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In a situation when Shushan Purim falls out on Shabbat, walled cities (which can't celebrate Purim on Shabbat) read the Megillah and give Matanot Le’Evyonim on Friday, while on Sunday they have their Purim Seudah and give Mishloach Manot.

Is Tachanun omitted on that Sunday 16 Adar even though it's not really a holiday itself? Does it matter if one is in a walled city and performing specifical commands or not?

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  • During the period of the rishonim (with 99.9% of Jews lived outside walled cities) ttbomk no one mentions Sunday 16 Adar as a skip tachanun day. Make of that what you will.
    – Double AA
    Mar 18 '20 at 21:43
  • @DoubleAA I remember a very haredi Rav telling me he doesn't say tachanun on Yom Haatzmaut because "how can I saw tachanun when so many of my brothers celebrate?" - I wonder if this has weigh in Halacha and would change the answer, now that a significant number of Jews live in Jerusalem and other walled cities
    – mbloch
    Feb 28 at 4:28
  • @mbloch in the days of the geonim they said tachanun on purim itself. So I can't bring proof from back when more Jews did live in walled cities, but I think it's clear you're grasping at straws here. It's clearly not a holiday, just some people have a left over chiyuv seudah no different from if they'd had a pidyon haben. We should all merit to be as zealous about most mitzvos the way some people are about coming up with excuses to skip important prayers.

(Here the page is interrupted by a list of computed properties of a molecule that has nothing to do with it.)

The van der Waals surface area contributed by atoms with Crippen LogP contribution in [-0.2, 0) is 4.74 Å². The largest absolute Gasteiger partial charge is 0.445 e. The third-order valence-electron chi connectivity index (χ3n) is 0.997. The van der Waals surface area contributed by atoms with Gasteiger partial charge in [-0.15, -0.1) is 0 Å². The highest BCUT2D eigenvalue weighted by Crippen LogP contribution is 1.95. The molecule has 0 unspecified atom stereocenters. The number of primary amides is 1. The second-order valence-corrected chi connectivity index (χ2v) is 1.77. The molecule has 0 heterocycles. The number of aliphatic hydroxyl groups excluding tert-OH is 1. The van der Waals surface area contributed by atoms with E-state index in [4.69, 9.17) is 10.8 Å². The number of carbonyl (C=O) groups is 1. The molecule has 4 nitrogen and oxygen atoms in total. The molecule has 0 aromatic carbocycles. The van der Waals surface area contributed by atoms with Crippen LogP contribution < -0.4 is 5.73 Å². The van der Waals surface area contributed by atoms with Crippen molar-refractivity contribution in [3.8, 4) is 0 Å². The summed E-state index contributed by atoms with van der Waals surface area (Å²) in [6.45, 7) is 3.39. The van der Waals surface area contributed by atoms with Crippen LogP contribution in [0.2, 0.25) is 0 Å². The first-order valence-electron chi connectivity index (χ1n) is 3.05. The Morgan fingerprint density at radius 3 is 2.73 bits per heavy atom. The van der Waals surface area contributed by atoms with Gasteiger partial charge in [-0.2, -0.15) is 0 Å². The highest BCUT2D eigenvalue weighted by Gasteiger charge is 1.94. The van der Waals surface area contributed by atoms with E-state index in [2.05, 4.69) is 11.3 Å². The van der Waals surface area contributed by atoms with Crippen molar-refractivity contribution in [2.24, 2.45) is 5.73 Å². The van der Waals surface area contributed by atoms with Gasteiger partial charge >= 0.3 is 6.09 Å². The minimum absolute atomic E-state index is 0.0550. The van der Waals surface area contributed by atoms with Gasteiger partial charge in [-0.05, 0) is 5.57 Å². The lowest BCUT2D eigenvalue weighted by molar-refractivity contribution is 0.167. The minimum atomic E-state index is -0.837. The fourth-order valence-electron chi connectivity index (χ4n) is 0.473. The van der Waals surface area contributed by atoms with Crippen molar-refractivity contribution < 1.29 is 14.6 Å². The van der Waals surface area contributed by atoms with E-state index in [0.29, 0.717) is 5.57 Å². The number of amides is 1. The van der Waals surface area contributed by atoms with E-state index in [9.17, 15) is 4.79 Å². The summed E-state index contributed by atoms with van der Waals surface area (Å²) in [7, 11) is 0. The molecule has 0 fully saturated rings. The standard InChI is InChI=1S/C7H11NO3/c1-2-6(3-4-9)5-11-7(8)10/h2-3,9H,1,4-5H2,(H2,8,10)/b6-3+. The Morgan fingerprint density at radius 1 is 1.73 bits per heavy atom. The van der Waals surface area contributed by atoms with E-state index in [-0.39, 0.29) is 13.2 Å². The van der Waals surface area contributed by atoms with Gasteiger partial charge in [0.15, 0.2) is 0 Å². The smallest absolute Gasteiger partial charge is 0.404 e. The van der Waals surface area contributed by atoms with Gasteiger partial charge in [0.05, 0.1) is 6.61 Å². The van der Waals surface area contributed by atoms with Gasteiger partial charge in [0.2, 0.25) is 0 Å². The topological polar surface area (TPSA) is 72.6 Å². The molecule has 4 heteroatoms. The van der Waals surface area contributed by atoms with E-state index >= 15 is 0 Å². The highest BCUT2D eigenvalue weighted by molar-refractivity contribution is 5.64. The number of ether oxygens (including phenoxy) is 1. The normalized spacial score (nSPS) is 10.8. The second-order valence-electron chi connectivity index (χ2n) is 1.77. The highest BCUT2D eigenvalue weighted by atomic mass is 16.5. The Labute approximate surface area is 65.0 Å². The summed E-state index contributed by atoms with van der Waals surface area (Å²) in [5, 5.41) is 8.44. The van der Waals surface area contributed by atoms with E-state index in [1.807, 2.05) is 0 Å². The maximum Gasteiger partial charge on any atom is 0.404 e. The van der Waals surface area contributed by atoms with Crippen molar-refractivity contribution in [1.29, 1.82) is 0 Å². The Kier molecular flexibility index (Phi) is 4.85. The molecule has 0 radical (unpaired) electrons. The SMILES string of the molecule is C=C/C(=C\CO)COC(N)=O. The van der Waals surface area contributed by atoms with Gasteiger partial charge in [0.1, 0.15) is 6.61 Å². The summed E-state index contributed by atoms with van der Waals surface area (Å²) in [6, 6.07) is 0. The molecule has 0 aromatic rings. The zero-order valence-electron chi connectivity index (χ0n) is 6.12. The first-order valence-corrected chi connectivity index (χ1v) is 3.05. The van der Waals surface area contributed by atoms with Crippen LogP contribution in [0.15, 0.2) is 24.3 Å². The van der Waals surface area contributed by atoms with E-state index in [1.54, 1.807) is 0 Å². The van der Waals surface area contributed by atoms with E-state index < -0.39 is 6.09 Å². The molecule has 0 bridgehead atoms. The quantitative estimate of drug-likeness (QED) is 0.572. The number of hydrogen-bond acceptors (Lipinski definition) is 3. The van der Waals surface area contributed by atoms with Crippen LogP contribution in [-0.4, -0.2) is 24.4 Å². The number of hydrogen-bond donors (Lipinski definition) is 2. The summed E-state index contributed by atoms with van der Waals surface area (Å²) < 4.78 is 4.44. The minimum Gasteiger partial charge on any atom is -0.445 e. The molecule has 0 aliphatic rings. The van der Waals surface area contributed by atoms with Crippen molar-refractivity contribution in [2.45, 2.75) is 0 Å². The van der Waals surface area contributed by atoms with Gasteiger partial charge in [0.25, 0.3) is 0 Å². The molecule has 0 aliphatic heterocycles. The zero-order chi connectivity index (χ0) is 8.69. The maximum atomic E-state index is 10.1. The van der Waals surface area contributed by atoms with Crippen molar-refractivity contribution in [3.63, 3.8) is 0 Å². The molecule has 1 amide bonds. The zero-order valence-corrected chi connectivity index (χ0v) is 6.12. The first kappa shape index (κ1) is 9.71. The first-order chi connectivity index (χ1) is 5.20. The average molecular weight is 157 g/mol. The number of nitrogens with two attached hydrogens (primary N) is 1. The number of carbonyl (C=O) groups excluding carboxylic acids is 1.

– Double AA
    Feb 28 at 13:05
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R. YM Tucazinsky writes in Ir Hakodesh Vehamikdash vol. III ch. 26 p. 355 that those in Jerusalem recite neither tachanun nor lamnatzeiach on Sunday 16 Adar.

R. S. Deblitzky in Purim Meshulash, ch. 7 p. 132 writes that those outside of a walled city do recite tachanun and lamnatzeiach on Sunday 16 Adar, but notes that one who is accustomed not to do so has a valid custom.

Similarly, Luach Eretz Yisrael (note 178) writes that the rule is that one does recite tachanun in a non-walled city, but that many are accustomed not to.

However, Ishei Yisrael 25:17 fn. 59 quotes from the work Zeh HaShulchan that it would appear that one should not say tachanun, even in a non-walled city.

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